I may have been naive when interpreting Mass Insight’s indictment of a "light touch" approach to reform but even as I reread it, there seemed to be a balance in The Turnaround Challenge that seems to be missing today.  If Mass Insight seeks quick and dramatic change, and plans to keep its schedule for negotiating collective bargaining contracts by the fall of 2010, I would have expected to see the names of its union partners on its press relase.

The Turnaround Challenge was astute in describing how "the ecology of high-poverty schools is inherently much more unpredictable, variable, and irregular than that of low-poverty schools. This turbulence is foundational: lying below symptoms like poor teaching ..." It was candid in acknowledging that "Intervention into struggling schools and districts is the least developed and least-understood dimension of the nation’s standards-based reform movement." (Emphasis theirs)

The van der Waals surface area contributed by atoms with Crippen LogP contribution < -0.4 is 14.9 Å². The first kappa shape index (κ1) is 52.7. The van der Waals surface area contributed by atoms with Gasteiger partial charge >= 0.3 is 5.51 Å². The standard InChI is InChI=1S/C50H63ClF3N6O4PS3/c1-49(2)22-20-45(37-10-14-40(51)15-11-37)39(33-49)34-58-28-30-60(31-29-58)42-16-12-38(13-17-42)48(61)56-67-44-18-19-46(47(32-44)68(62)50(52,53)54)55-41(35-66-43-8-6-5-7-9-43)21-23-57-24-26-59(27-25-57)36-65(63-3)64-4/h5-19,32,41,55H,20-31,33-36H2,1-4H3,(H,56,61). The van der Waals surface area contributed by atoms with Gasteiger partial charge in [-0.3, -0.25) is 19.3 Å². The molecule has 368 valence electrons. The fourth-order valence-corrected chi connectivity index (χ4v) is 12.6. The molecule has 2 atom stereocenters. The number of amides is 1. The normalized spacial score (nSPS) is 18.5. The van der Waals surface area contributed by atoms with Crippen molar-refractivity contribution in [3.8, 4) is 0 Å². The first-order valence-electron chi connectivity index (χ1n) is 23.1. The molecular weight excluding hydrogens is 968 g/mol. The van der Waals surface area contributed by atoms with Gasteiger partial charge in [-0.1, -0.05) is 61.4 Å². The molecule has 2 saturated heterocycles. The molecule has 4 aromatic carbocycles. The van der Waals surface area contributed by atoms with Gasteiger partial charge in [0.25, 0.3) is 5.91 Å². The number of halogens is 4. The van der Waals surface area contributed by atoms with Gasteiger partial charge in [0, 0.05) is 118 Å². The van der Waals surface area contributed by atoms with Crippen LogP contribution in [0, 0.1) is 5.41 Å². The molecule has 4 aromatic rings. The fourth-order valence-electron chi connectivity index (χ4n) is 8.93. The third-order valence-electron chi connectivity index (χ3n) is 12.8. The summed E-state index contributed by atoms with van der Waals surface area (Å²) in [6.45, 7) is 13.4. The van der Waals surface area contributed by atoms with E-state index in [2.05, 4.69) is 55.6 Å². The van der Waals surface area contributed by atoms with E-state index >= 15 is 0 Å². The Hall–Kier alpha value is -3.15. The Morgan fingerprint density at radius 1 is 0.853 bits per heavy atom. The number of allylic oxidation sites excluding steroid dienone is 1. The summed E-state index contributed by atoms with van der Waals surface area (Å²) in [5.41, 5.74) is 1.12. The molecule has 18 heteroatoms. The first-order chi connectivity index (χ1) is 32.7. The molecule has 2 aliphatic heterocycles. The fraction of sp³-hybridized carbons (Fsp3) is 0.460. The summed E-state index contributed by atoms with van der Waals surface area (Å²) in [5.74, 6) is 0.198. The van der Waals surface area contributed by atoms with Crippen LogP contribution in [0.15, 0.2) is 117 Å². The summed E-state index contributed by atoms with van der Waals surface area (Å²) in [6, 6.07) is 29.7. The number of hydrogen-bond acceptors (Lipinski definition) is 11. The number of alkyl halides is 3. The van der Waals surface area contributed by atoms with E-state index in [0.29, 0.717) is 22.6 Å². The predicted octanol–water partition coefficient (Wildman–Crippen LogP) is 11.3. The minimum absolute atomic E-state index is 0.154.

I keep remembering  the "reformers" concept of "earned accountability" where schools are "struggling precisely because they don’t know what to do and need help… It makes sense for a school district to give its high performers autonomy, work with the middle tier to turn them into high performers, and then really get intensive about the low-performers including bringing in outside service providers and so forth."

There are two obvious responses to that immodest view of determining who deserves autonomy and who does not.  Firstly, it is easy to unfairly judge educators in failing schools that lack so many essential ingredients, especially the power to enforce their codes of conduct due to a lack of alternative schools. Secondly, it is awfully easy to exaggerate the knowledge base of reformers.  As long as they remember their limits, I have confidence in Mass Insight.